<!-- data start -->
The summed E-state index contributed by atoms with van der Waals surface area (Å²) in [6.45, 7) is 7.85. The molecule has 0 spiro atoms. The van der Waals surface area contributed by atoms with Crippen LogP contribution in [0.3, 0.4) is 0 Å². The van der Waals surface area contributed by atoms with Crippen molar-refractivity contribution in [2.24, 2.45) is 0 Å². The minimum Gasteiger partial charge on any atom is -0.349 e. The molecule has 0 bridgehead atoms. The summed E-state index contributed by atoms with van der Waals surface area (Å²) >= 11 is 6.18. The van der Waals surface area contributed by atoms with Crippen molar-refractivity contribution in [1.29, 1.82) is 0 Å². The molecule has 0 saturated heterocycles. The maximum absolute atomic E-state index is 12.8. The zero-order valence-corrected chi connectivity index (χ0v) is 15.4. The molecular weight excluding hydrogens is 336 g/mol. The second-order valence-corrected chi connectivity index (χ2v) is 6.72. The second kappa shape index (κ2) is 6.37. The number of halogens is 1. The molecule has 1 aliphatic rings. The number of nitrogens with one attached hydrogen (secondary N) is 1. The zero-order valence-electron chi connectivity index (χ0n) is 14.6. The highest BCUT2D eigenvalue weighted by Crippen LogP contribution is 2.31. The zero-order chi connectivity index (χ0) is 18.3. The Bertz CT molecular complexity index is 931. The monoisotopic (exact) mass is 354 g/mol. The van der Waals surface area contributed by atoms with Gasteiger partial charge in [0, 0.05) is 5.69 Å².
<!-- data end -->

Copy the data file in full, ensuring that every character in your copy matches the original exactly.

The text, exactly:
The summed E-state index contributed by atoms with van der Waals surface area (Å²) in [6.45, 7) is 7.85. The molecule has 0 spiro atoms. The van der Waals surface area contributed by atoms with Crippen LogP contribution in [0.3, 0.4) is 0 Å². The van der Waals surface area contributed by atoms with Crippen molar-refractivity contribution in [2.24, 2.45) is 0 Å². The minimum Gasteiger partial charge on any atom is -0.349 e. The molecule has 0 bridgehead atoms. The summed E-state index contributed by atoms with van der Waals surface area (Å²) >= 11 is 6.18. The van der Waals surface area contributed by atoms with Crippen molar-refractivity contribution in [1.29, 1.82) is 0 Å². The molecule has 0 saturated heterocycles. The maximum absolute atomic E-state index is 12.8. The zero-order valence-corrected chi connectivity index (χ0v) is 15.4. The molecular weight excluding hydrogens is 336 g/mol. The second-order valence-corrected chi connectivity index (χ2v) is 6.72. The second kappa shape index (κ2) is 6.37. The number of halogens is 1. The molecule has 1 aliphatic rings. The number of nitrogens with one attached hydrogen (secondary N) is 1. The zero-order valence-electron chi connectivity index (χ0n) is 14.6. The highest BCUT2D eigenvalue weighted by Crippen LogP contribution is 2.31. The zero-order chi connectivity index (χ0) is 18.3. The Bertz CT molecular complexity index is 931. The monoisotopic (exact) mass is 354 g/mol. The van der Waals surface area contributed by atoms with Gasteiger partial charge in [0, 0.05) is 5.69 Å².